It's How Medicine Should Be®

Physician Profile

-or-

call (888) 352-RUSH for help arranging an appointment

Madhu Soni, MD

Patient Feedback
Specialty:
  • Neurology
  • Clinical Neurophysiology
  • Neuromuscular Medicine
Board Certification:
  • Neurology
  • Clinical Neurophysiology
  • Neuromuscular Medicine
Faculty Rank: Associate Professor
Medical or Graduate Education: Northwestern University Feinberg School of Medicine
Residency: Rush University Medical Center - Neurology
Fellowship: Rush University Medical Center - Neurology
Clinical Expertise:
  • Aphasia
  • Brachial plexopathies
  • Guillain-Barre syndrome
  • Motor neuron disorders
  • Muscular dystrophy
  • Myasthenia gravis
  • Myopathy (muscle disease)
  • Nerve conduction study and electromyography
  • Peripheral entrapment neuropathies
Languages Spoken:
  • Hindi
Google Map

Below is a list of scientific publications for which this practitioner was either the primary author or a contributor. Citations come from PubMed, a database of biomedical literature, life science journals and online books. PubMed is a service of the US Library of Medicine at the National Institutes of Health. Click on the title of the cited work for more information (this will take you directly to PubMed.gov). Listings go back five years.

  1. Safety evaluation of zeaxanthin concentrate (OmniXan™): acute, subchronic toxicity and mutagenicity studies.
    Ravi KB, Raghunatha Reddy KR, Shankaranarayanan J, Deshpande JV, Juturu V, Soni MG
    Food Chem. Toxicol.
    2014 Oct
    72:30-9.
  2. Toxicologic evaluation of Dichrostachys glomerata extract: subchronic study in rats and genotoxicity tests.
    Kothari SC, Shivarudraiah P, Venkataramaiah SB, Gavara S, Arumugam SN, Soni MG
    Food Chem. Toxicol.
    2014 Jul
    69:120-31.
  3. Safety assessment of Apoaequorin, a protein preparation: subchronic toxicity study in rats.
    Moran DL, Marone PA, Bauter MR, Soni MG
    Food Chem. Toxicol.
    2013 Jul
    57:1-10.
  4. Autosomal dominant mutations in POLG and C10orf2: association with late onset chronic progressive external ophthalmoplegia and Parkinsonism in two patients.
    Brandon BR, Diederich NJ, Soni M, Witte K, Weinhold M, Krause M, Jackson S.
    J Neurol. 2013
    2013 Jul
    260(7):1931-3. doi: 10.1007/s00415-013-6975-2. Epub 2013 May 30. No abstract available.
  5. Subchronic toxicity and mutagenicity/genotoxicity studies of Irvingia gabonensis extract (IGOB131).
    Kothari SC, Shivarudraiah P, Venkataramaiah SB, Gavara S, Soni MG
    Food Chem. Toxicol.
    2012 May
    50(5):1468-79.
  6. Safety assessment of mushroom ß-glucan: subchronic toxicity in rodents and mutagenicity studies.
    Chen SN, Nan FH, Chen S, Wu JF, Lu CL, Soni MG
    Food Chem. Toxicol.
    2011 Nov
    49(11):2890-8.
  7. Safety assessment of lutein and zeaxanthin (Lutemax 2020): subchronic toxicity and mutagenicity studies.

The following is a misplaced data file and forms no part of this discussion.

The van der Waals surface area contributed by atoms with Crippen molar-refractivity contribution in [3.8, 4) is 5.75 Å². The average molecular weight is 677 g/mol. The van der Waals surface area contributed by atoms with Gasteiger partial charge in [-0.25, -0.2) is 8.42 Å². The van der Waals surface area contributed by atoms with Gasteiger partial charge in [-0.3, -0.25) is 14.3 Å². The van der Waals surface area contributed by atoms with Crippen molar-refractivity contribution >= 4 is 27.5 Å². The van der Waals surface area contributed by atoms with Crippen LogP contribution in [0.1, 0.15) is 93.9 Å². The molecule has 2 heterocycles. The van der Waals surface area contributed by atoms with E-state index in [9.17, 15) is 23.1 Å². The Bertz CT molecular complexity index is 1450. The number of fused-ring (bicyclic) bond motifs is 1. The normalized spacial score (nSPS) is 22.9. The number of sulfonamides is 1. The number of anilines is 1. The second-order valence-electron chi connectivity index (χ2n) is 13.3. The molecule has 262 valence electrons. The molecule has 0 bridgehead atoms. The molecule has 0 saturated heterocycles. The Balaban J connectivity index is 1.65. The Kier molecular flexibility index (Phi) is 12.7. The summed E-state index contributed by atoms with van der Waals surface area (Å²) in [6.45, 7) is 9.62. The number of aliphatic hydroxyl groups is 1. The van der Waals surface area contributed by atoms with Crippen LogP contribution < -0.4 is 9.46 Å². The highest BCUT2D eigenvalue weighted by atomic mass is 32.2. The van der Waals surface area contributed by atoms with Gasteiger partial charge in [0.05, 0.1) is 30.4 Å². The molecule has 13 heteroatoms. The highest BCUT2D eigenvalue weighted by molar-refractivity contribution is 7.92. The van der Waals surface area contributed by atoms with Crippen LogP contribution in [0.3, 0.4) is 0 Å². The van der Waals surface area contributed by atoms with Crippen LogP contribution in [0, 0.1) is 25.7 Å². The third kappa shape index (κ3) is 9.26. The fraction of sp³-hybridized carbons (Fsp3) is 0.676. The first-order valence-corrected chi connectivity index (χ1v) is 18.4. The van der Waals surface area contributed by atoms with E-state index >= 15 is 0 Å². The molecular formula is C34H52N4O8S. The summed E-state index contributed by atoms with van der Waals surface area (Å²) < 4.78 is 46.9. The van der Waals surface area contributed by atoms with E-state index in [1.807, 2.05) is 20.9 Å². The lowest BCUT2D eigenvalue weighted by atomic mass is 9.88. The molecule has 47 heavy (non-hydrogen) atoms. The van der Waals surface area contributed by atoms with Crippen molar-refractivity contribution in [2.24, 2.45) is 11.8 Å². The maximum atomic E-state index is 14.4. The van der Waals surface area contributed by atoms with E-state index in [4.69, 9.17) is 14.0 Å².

Ravikrishnan R, Rusia S, Ilamurugan G, Salunkhe U, Deshpande J, Shankaranarayanan J, Shankaranarayana ML, Soni MG
    Food Chem. Toxicol.
    2011 Nov
    49(11):2841-8.
  8. Safety assessment of Cissus quadrangularis extract (CQR-300): subchronic toxicity and mutagenicity studies.
    Kothari SC, Shivarudraiah P, Venkataramaiah SB, Koppolu KP, Gavara S, Jairam R, Krishna S, Chandrappa RK, Soni MG
    Food Chem. Toxicol.
    2011 Dec
    49(12):3343-57.
  9. Safety assessment of a solid lipid curcumin particle preparation: acute and subchronic toxicity studies.
    Dadhaniya P, Patel C, Muchhara J, Bhadja N, Mathuria N, Vachhani K, Soni MG
    Food Chem. Toxicol.
    2011 Aug
    49(8):1834-42.
  10. Safety of vitamins and minerals: controversies and perspective.
    Soni MG, Thurmond TS, Miller ER, Spriggs T, Bendich A, Omaye ST
    Toxicol. Sci.
    2010 Dec
    118(2):348-55.
  11. Myopathic complications of medical disease.
    Soni M, Amato AA.
    Semin Neurol. 2009
    2009 Apr
    29(2):163-80. doi: 10.1055/s-0029-1213736. Epub 2009 Apr 15. Review.
Patient feedback information is available for physicians employed by Rush University Medical Center who have received 30 or more patient surveys. Responses are measured on a scale of 1 to 5, with 5 being the best score.
Number of Patient Surveys
46
Friendliness/courtesy of the care provider
4.9
Explanations the care provider gave you about your problem or condition
4.9
Concern the care provider showed for your questions or worries
4.9
Likelihood of your recommending this care provider to others
4.8
Care provider's efforts to include you in decisions about your treatment
4.9
Information the care provider gave you about medications
4.9
Instructions the care provider gave you about follow-up care
4.9
Your confidence in this care provider
4.9
Degree to which care provider talked with you using words you could understand
5.0
Amount of time the care provider spent with you
4.9
For more information about patient feedback, see the Quality Care section of the Rush University Medical Center website.